The Bush administration relaxed these technical requirements under a “Family Fairness” policy to defer deportation of the spouses and children of illegal immigrants who were allowed to stay in this country and seek naturalization through the IRCA amnesty. Shortly thereafter, Bush worked with Congress to pass the Immigration Act of 1990, which made these protections permanent.  Significantly, the Bush policy and the 1990 Act affected only a small number of immigrants–about 180,000 people–in comparison to Obama’s past (his 2012 implementation of the Deferred Action for Childhood Arrival program) and anticipated unilateral actions that will affect millions of immigrants.

Some supporters of Obama’s unilateral actions on immigration have also pointed to other actions by past presidents that allowed immigrants such as Afghans and Nicaraguans to stay in the U.S. But those limited actions were based on very special circumstances such as the Russian invasion of Afghanistan, the Communist-driven civil war in Nicaragua or the Chinese massacre of students in Tiananmen Square that led Bush to grant deferred departure to threatened Chinese nationals.

Moreover, our immigration laws contain exceptions permitting temporary protected status when an illegal alien’s home country is beset with civil strife or recovering from a natural disaster.   America’s generous asylum policies also give safe haven to aliens who if returned to their home countries would face persecution because of race, religion, nationality, membership in a particular social group or political opinion.  The special circumstances that prompted Reagan and Bush to act compassionately, but also within the legal boundaries set by Congress, simply do not exist here.   They are a far cry from granting what is in effect a general amnesty complete with benefits that legal immigrants must wait years to obtain.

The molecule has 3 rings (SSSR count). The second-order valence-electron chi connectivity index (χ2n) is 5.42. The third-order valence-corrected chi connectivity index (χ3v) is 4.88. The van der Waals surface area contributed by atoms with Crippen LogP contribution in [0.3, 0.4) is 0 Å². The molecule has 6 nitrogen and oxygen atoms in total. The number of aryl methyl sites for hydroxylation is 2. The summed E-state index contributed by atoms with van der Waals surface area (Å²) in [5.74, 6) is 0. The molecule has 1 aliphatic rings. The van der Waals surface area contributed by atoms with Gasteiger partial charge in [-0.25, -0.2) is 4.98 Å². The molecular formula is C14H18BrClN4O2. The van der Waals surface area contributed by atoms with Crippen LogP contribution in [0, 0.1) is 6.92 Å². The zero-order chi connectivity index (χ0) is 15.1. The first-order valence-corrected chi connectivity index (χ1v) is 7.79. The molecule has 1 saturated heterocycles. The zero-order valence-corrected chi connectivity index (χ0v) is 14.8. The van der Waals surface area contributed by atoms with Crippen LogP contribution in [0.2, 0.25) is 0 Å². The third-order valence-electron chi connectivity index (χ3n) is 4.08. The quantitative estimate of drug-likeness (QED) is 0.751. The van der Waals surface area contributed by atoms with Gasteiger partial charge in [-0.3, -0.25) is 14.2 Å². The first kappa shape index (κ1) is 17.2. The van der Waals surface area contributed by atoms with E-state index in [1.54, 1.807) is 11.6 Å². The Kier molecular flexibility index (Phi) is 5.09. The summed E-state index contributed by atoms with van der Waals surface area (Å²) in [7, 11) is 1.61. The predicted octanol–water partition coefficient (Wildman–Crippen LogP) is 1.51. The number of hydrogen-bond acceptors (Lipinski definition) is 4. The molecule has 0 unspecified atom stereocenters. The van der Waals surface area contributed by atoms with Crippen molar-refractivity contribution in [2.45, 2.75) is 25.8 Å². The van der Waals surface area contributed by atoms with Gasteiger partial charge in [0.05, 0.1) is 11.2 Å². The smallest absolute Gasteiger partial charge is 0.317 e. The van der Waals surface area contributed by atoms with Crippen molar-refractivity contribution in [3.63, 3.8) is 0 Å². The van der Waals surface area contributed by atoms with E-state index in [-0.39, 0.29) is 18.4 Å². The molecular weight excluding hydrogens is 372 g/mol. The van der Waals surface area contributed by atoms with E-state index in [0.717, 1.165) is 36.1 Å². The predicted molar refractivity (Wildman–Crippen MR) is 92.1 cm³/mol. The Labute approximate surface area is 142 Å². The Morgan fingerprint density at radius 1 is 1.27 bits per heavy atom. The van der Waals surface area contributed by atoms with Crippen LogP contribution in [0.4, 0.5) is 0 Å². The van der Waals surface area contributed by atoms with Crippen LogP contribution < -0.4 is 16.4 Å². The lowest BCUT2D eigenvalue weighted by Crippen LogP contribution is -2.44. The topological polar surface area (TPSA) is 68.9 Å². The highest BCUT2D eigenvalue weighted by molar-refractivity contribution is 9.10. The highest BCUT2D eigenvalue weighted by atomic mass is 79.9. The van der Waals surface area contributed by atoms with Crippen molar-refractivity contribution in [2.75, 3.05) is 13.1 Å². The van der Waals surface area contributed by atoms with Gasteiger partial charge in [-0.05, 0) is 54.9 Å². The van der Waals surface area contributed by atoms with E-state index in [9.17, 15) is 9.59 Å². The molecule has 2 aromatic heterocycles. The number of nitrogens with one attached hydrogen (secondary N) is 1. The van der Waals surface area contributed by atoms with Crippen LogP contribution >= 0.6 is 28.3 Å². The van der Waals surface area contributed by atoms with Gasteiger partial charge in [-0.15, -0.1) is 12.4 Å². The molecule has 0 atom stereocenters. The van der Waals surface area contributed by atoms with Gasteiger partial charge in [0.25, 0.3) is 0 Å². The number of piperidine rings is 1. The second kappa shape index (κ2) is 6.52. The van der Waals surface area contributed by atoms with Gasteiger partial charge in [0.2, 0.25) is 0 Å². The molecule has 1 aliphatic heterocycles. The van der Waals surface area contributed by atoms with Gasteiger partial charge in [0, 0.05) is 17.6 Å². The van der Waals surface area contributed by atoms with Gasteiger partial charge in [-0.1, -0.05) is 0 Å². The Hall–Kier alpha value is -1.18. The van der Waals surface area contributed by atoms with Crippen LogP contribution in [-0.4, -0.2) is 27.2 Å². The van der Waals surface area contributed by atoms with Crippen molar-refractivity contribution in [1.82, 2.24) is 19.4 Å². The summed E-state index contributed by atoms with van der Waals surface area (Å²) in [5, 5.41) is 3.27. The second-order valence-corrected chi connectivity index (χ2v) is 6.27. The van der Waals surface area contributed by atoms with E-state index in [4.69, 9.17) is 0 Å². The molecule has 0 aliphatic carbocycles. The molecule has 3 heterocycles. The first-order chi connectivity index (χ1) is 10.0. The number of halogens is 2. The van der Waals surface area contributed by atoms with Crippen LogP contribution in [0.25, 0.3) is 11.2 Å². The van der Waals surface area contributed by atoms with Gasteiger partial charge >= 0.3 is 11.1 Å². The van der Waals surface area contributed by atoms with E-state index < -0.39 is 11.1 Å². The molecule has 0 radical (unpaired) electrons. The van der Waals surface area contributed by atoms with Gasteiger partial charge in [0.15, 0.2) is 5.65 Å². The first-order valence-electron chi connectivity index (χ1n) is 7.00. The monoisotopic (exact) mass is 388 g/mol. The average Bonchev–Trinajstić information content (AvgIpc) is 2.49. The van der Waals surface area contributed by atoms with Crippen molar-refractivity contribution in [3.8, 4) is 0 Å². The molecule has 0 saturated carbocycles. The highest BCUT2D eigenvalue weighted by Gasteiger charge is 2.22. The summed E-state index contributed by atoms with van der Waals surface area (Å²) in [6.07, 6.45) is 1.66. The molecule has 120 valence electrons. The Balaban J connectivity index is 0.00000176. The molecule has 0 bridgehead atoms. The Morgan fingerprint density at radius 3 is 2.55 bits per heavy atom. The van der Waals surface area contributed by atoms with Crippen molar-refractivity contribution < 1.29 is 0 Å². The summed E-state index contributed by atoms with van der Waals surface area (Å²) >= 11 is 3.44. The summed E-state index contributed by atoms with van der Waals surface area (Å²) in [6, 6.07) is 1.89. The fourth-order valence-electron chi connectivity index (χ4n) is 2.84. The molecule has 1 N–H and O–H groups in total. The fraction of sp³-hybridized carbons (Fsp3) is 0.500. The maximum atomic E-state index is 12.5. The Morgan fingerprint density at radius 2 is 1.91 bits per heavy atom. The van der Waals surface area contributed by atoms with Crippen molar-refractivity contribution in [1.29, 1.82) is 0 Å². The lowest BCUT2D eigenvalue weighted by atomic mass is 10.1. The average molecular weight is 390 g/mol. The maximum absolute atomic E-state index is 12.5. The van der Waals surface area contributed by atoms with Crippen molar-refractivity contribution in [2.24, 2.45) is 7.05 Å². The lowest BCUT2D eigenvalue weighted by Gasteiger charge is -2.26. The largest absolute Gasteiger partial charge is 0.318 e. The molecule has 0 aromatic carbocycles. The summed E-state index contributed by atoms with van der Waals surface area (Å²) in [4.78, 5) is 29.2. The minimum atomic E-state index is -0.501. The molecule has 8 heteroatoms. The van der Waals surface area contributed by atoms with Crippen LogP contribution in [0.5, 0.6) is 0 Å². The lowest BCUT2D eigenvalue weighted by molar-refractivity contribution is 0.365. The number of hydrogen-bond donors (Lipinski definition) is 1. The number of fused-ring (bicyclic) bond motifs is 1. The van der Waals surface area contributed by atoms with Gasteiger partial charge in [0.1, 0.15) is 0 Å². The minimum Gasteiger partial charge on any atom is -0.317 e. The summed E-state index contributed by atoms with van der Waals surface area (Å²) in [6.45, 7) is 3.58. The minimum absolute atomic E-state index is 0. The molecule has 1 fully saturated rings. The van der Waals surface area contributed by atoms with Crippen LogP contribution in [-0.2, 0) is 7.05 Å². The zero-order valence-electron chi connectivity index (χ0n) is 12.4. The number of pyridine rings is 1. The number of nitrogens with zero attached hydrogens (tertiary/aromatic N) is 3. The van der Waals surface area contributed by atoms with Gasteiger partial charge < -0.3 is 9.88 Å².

In short, while Reagan and Bush worked closely with Congress to implement the comprehensive legislation that Congress had passed (in the case of Reagan) or would pass shortly thereafter (in the case of Bush), Obama is bypassing Congress entirely. He is unconstitutionally revising existing law and, without Congressional approval, imposing new ones  that have been explicitly rejected by Congress time and time again, thereby setting himself up as a kingmaker (or king) on immigration policy.

By doing so, the president is establishing a dangerous precedent that violates fundamental principles of separation of powers that serve as a bulwark to protect our liberties and that established a government of laws and not of men.

Hans von Spakovsky is an authority on a wide range of issues—including civil rights, civil justice, the First Amendment, immigration, the rule of law and government reform—as a senior legal fellow in The Heritage Foundation’s Edwin Meese III Center for Legal and Judicial Studies and manager of the think tank’s Election Law Reform Initiative.

John G. Malcolm oversees The Heritage Foundation’s work to increase understanding of the Constitution and the rule of law as director of the think tank’s Edwin Meese III Center for Legal and Judicial Studies.

Editor's Note: This piece was originally published by The Heritage Foundation.